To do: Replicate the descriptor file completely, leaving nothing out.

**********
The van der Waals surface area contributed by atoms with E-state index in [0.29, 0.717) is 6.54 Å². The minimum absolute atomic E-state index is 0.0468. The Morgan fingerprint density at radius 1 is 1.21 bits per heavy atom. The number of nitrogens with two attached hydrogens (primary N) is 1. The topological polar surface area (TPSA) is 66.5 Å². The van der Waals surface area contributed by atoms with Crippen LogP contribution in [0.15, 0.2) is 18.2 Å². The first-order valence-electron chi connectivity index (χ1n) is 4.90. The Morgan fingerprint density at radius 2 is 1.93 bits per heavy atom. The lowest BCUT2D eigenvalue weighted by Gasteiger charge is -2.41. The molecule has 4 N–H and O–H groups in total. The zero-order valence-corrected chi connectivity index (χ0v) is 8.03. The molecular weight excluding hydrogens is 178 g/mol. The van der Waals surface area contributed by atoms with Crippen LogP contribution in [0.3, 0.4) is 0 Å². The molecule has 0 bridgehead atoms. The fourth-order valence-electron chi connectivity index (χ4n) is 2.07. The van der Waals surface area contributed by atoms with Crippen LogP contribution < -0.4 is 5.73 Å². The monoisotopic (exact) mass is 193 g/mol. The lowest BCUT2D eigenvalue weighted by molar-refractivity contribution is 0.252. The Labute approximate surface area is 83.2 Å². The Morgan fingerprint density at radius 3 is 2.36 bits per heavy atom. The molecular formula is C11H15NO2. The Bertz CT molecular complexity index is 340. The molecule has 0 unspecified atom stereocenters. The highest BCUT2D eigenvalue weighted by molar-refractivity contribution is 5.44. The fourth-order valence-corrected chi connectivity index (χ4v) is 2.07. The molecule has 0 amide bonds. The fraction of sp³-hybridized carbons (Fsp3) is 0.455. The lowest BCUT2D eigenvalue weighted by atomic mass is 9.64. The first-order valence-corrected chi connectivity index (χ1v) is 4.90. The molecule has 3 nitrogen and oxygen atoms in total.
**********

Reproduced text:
The van der Waals surface area contributed by atoms with E-state index in [0.29, 0.717) is 6.54 Å². The minimum absolute atomic E-state index is 0.0468. The Morgan fingerprint density at radius 1 is 1.21 bits per heavy atom. The number of nitrogens with two attached hydrogens (primary N) is 1. The topological polar surface area (TPSA) is 66.5 Å². The van der Waals surface area contributed by atoms with Crippen LogP contribution in [0.15, 0.2) is 18.2 Å². The first-order valence-electron chi connectivity index (χ1n) is 4.90. The Morgan fingerprint density at radius 2 is 1.93 bits per heavy atom. The lowest BCUT2D eigenvalue weighted by Gasteiger charge is -2.41. The molecule has 4 N–H and O–H groups in total. The zero-order valence-corrected chi connectivity index (χ0v) is 8.03. The molecular weight excluding hydrogens is 178 g/mol. The van der Waals surface area contributed by atoms with Crippen LogP contribution in [0.3, 0.4) is 0 Å². The molecule has 0 bridgehead atoms. The fourth-order valence-electron chi connectivity index (χ4n) is 2.07. The van der Waals surface area contributed by atoms with Crippen LogP contribution < -0.4 is 5.73 Å². The monoisotopic (exact) mass is 193 g/mol. The lowest BCUT2D eigenvalue weighted by molar-refractivity contribution is 0.252. The Labute approximate surface area is 83.2 Å². The Morgan fingerprint density at radius 3 is 2.36 bits per heavy atom. The molecular formula is C11H15NO2. The Bertz CT molecular complexity index is 340. The molecule has 0 unspecified atom stereocenters. The highest BCUT2D eigenvalue weighted by molar-refractivity contribution is 5.44. The fourth-order valence-corrected chi connectivity index (χ4v) is 2.07. The molecule has 0 amide bonds. The fraction of sp³-hybridized carbons (Fsp3) is 0.455. The lowest BCUT2D eigenvalue weighted by atomic mass is 9.64. The first-order valence-corrected chi connectivity index (χ1v) is 4.90. The molecule has 3 nitrogen and oxygen atoms in total.